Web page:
How strange to watch the events this year in America unfold from Europe, an ocean away. To breathe cool air under the oaks whose acorns of racism were carried to the U.S. in ships and documents that designed a system by and for the profit of Europeans. Europeans are concerned about America, but seem less concerned about institutional racism at home. This a topic for a different post.

For thirty years in Oklahoma, I navigated that culture in a leaky blue lifeboat, adrift in a sea of red rage. Oklahoma, a cradle of white fragility. Surrounded by people who felt, on some significant level, culturally cheated they didn’t belong to the Deep South – and had accrued none of the residual elegance, none of the courtly manners, the plantations, the fine breeding exported from the United Kingdom. All they got was a Texas twang and the Dust Bowl.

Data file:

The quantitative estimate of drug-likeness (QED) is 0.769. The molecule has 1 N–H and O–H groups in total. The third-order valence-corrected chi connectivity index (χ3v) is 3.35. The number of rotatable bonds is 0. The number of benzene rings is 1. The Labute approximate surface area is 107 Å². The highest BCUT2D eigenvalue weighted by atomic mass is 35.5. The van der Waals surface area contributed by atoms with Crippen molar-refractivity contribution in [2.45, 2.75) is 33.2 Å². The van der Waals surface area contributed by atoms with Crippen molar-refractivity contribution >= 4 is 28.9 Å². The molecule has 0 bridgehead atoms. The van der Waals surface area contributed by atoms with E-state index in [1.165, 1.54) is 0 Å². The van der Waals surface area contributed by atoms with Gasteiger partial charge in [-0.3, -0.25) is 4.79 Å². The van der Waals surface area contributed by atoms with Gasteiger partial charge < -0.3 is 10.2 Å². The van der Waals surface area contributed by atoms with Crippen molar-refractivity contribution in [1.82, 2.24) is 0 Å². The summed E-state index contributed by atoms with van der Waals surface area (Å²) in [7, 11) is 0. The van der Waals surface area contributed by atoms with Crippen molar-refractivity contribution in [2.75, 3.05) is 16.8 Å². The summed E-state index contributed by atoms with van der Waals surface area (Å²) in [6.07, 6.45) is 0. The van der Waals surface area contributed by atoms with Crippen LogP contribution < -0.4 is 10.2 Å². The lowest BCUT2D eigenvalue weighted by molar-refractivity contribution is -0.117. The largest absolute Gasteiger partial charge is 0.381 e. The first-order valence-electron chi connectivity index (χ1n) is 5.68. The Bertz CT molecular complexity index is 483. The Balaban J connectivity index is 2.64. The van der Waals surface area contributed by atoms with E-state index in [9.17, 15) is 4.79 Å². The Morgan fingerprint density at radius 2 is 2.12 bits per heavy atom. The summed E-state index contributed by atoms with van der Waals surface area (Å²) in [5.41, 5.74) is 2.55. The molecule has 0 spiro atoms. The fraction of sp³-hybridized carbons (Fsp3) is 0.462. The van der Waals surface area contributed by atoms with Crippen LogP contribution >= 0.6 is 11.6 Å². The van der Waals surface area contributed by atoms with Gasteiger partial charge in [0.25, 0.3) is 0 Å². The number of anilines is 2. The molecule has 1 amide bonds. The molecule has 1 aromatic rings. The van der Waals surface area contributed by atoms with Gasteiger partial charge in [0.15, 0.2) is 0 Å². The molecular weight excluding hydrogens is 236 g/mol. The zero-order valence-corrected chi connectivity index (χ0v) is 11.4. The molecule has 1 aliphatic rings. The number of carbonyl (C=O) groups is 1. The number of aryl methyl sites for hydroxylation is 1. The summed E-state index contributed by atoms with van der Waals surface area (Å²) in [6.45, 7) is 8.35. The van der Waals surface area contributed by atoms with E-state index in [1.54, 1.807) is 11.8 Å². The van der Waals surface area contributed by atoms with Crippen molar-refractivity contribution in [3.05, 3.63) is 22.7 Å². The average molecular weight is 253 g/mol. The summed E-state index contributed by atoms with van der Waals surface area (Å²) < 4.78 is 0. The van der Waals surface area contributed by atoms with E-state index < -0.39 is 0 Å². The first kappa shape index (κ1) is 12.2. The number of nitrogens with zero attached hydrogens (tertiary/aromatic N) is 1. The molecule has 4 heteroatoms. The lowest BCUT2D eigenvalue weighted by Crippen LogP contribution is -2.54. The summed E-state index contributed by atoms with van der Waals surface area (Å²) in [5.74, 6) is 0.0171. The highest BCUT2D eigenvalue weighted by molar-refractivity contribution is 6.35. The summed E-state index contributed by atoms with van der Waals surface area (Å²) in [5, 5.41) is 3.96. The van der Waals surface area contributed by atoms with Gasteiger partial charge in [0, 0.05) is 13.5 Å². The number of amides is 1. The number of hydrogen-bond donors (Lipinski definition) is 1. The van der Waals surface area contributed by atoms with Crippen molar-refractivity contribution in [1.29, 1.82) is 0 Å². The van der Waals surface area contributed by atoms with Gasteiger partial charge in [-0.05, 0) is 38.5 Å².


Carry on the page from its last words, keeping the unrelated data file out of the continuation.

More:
Thinking back to my thirty years in Oklahoma, white people often repeated that they did not see race, they were not racist, “he don’t care if you’re black or white, or green or yellow or purple.” How childish to refuse to see. How persistently transparent this system is for the white majority. If you don’t see it, then you’ve always benefited from it. Always. Full stop. Black and brown people did not create this system. Women did not create this system. Don’t even get me started on “Lean In.” Just work harder, as hard as we do, and you can beat us at our own game. Um, actually, no we can’t, because this game was created and rigged centuries ago. We all know by whom.